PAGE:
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ENVIRO-NEWS  July 2006

ENVIRO-NEWS July 2006

Subject:

AMBER WAVES, SPECIAL ISSUE, JULY 2006--a closer look at the relationship between agriculture and the Nation's land, air, water, and biological resources.

From:

"Makuch, Joe" <[log in to unmask]>

Reply-To:

Makuch, Joe

Date:

Wed, 12 Jul 2006 15:07:44 -0400

Content-Type:

text/plain

Parts/Attachments:

Parts/Attachments

text/plain (128 lines)

From: (Subject) Announcements of new natural resources and environment
items at USDA ERS
[mailto:[log in to unmask]] On Behalf Of
USDA ERS E-Mail Updates Service
Sent: Friday, July 07, 2006 3:11 PM
To: [log in to unmask]
Subject: New Natural Resources & Environment information @ ERS


New or updated information is available from USDA ERS on Natural
Resources & Environment. See new items in all topics at
http://www.ers.usda.gov/whatsnew/
This update covers Monday, July 3, 2006 to Friday, July 7, 2006 

AMBER WAVES, VOLUME 4, SPECIAL ISSUE, JULY 2006 
This special issue of Amber Waves, the magazine of the USDA's Economic
Research Service (ERS), provides a closer look at the relationship
between agriculture and the Nation's land, air, water, and biological
resources. The issue contains reprints and updates of articles and
statistics highlighting: conservation policy and program design, impact
of conservation programs on farmers and the environment,
cost-effectiveness of conservation programs, and emerging issues, such
as environmental credits. 
Released Friday, July 7, 2006 
See http://www.ers.usda.gov/AmberWaves/July06SpecialIssue/ 

LAND RETIREMENT AND WORKING-LAND CONSERVATION STRUCTURES: A LOOK AT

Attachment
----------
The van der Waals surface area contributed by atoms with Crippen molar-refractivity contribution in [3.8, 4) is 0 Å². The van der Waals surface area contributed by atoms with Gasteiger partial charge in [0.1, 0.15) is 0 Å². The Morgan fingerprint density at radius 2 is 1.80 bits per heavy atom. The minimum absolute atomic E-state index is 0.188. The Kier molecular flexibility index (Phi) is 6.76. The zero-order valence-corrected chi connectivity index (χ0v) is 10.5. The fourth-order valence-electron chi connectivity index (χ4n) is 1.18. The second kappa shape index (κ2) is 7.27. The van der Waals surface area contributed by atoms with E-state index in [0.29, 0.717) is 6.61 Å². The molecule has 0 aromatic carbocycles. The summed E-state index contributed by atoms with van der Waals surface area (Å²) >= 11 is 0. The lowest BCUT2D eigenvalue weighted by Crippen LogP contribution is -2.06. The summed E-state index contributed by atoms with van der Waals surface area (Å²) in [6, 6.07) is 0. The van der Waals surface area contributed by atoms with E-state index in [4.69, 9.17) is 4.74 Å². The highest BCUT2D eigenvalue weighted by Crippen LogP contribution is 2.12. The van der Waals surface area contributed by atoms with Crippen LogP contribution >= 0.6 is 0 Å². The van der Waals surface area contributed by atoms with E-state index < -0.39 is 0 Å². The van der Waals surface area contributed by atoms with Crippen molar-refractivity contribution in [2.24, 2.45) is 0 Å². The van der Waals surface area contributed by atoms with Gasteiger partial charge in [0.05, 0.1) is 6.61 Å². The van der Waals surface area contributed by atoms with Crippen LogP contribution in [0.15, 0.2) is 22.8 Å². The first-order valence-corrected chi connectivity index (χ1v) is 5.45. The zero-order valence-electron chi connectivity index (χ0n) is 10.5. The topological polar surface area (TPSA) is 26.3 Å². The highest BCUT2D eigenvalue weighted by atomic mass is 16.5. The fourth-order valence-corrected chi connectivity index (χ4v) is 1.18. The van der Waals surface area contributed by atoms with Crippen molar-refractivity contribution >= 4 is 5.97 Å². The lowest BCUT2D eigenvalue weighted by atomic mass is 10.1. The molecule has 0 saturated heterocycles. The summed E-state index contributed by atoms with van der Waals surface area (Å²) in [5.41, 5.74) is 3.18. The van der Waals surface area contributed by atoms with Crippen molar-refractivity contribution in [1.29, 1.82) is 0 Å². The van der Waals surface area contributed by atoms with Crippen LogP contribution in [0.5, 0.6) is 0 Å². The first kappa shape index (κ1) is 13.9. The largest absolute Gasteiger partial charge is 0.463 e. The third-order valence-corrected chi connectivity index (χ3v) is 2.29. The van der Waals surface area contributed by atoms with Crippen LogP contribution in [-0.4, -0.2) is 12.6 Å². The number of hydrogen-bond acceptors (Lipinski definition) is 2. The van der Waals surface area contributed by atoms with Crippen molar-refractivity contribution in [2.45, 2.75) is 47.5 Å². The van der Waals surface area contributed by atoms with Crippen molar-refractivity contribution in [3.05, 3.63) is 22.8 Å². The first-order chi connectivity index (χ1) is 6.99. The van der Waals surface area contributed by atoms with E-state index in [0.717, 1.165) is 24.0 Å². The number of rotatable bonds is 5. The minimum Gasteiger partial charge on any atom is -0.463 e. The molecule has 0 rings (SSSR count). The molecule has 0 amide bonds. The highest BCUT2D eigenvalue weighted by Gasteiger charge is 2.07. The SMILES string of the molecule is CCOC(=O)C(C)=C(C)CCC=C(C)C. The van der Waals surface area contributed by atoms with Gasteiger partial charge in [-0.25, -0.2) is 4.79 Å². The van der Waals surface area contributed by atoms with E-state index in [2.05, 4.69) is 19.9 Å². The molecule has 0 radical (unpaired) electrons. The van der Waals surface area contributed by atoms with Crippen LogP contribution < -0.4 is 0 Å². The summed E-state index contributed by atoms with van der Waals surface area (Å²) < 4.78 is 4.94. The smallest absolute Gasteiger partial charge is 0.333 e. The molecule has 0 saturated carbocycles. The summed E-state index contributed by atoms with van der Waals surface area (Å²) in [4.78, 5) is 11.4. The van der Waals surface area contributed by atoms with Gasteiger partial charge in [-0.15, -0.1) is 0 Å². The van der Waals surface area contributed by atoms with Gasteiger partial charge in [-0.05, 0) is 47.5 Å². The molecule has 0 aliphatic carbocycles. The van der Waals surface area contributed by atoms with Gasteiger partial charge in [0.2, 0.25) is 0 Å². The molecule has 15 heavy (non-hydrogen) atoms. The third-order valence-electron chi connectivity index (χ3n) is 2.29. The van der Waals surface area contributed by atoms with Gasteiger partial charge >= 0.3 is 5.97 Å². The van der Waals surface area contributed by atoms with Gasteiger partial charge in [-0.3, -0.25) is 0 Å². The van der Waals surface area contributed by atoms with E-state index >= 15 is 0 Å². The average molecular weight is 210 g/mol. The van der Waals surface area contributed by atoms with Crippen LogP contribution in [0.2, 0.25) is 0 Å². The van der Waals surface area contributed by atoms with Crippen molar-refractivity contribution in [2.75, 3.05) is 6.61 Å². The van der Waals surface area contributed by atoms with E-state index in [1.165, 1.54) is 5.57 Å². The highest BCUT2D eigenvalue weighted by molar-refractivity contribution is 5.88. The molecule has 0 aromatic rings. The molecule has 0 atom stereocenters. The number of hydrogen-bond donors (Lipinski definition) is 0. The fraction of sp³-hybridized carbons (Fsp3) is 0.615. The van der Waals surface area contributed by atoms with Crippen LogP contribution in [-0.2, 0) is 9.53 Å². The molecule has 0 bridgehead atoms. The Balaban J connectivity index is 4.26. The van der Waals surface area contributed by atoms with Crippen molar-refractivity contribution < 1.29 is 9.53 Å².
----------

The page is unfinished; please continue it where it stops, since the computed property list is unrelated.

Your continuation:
FARMERS' CHOICES
All sizes and types of farms have adopted conservation practices and
installed conservation structures. Programs that support a wide range of
alternative conservation practices are more likely to match the wide
range of interests of farmers. Recent ERS research suggests that farms
and farm households that install working-land conservation
structures-such as contour strips or grass waterways-often differ from
those that retire farmland. 
Released Friday, July 7, 2006 
See
http://www.ers.usda.gov/AmberWaves/July06SpecialIssue/Features/LandRetir
ement.htm 

ENVIRONMENTAL CREDIT TRADING: CAN FARMING BENEFIT?
Environmental credit trading is a market-based approach to complying
with regulations with the potential to achieve pollution abatement goals
at least cost to society. Agriculture can contribute to credit trading
programs by generating pollution-reduction credits through the adoption
of environmentally preferred practices and selling the credits to
regulated firms. 
Released Friday, July 7, 2006 
See
http://www.ers.usda.gov/AmberWaves/July06SpecialIssue/Features/Trading.h
tm 

MEASURING THE SUCCESS OF CONSERVATION PROGRAMS
Due to the influence and interactions of many factors, evaluation of
conservation programs is a data-intensive and technically challenging
process. This article provides an overview of the steps necessary for
evaluating the success of conservation program. These steps must address